Uighur Encounters

After work today, I decided to cruise on over to McDonald’s, like I usually do during the summer semester days for a quick bite. Fries, chicken nuggets, coke…Very authentic Chinese. And in front of the McDonalds, as usual, were a pair of decidedly NOT Chinese fellows I see every now and then whever I go by that area. We always exchanged nods and smiles, but beyond that, no actual contact. I’ve always been curious about them – I knew they had to be Central Asian of some sort – very Turkic in appearance. Swarthy skin, grow facial hair easy, and, most tellingly, sky blue eyes on one of them.

So after eating, I skimmed my Chinese phrasebook and plopped myself right down in front of their stall and let out a "Ni Hao." Of the two, the blue eyed, smiley one immediately grabbed a stool for me, while the other simply eyed me with curiosity, if not a smile. I did my best to be polite and offerred a hand to him and said hello again, followed by my name. He nodded but did not respond. Meanwhile, my blue eyed friend went for a pre-sliced melon and offerred me a piece. It was delicious – sweet and juicy – a perfect way to fend off the summer heat. I commented on as much in broken Chinese and the two nodded in obvious agreement. We talked about some basic stuff – I asked where they were from and they said Xinjiang, which is a place I’ve been interested in learning about for awhile now. How fortunate I’d run into a pair of Xinjiang natives from there so far from home!

With some difficulty I managed to get their names – I was asking in the improper fashion, I knew, but "your name is what," followed by me giving mine generally worked out rather well. What suprised me was that when they wrote theirs down…It was in Arabic script, not Chinese characters. That was interesting – luckily in Xi’an, a man I met at the Great Mosque taught me how to say "nice to meet you" in Arabic (he spoke smatterings of seven langages by just talking to tourists (!!!)) so I rattled off "ana sar aidenbil guike." And got no response other than vague curiosity.

Intrigued, I managed to attract a Chinese fellow who spoke a bit of English (like a magnet for them, really) and I asked him to ask them how long they would be in Jinan. He tried but other than a (irritated?) look, no response. By now, my two prospective friends have gotten awkwards. They aren’t looking at me or him and do the shy eye thing whenever I try to talk to them. It only then just hit me: They can’t speak Chinese. They knew the very basic questions (which is not hard since the Chinese tend to ask them in the same order) but beyond that, my Chinese was actually better than THEIRS, and they were technically Chinese!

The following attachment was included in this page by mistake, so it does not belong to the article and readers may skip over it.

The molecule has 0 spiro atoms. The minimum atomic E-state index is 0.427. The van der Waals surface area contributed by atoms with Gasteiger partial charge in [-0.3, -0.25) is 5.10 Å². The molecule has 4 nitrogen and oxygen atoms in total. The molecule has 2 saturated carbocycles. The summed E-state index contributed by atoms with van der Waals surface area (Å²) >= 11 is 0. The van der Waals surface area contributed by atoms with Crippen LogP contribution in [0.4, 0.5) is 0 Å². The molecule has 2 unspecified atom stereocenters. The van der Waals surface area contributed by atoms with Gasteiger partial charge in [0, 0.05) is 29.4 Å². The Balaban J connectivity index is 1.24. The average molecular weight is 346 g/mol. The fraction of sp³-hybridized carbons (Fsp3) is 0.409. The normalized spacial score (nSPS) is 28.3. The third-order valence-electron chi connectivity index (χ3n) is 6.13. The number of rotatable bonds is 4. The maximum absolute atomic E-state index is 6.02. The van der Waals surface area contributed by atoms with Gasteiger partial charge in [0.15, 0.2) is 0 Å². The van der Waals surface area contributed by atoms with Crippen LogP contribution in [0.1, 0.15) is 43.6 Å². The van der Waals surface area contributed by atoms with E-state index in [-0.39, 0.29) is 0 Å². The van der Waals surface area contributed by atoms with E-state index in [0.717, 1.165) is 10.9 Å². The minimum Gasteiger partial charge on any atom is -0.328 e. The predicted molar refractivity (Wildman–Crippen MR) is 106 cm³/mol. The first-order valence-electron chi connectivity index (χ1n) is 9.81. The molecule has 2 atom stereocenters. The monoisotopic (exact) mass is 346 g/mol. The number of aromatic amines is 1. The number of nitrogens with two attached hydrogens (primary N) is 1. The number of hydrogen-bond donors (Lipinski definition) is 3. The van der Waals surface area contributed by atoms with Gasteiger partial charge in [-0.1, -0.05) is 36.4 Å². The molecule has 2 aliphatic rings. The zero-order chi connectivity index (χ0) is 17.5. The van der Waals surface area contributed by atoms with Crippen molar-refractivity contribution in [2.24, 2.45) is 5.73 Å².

Feeling a bit awkwards myself, I thanked them as best I could and left.

Now I’ve been researching a bit of Uighur. It uses the Arabic script but it’s not the same language at all…It’s actually a descendent of the Chagatai language, which united Central Asia for over 500 years, along with Urdu, though it borrows quite a bit from Mandarin, Persian and Russian. Today I picked up a few phrases to throw at them, but as I suspected since it was raining earlier, they were not around McDonalds. However just down the road was another melon stand with more Uighur guys – must be a community around. I had no idea they were here in Jinan. I asked in Uighur if they spoke Uighur and one fellow said "yeah" (I think) and proceeded to ask me stuff I had no idea how to respond to since I did not prepare the proper phrases. So I told him best I could in Chinese that I was looking for two Uighur friends that had a cart nearby and he nodded as if in understanding…But if he’s like my other prospective friends…He had no idea what I was talking about. Halel and Brekmanth…I will find you again.

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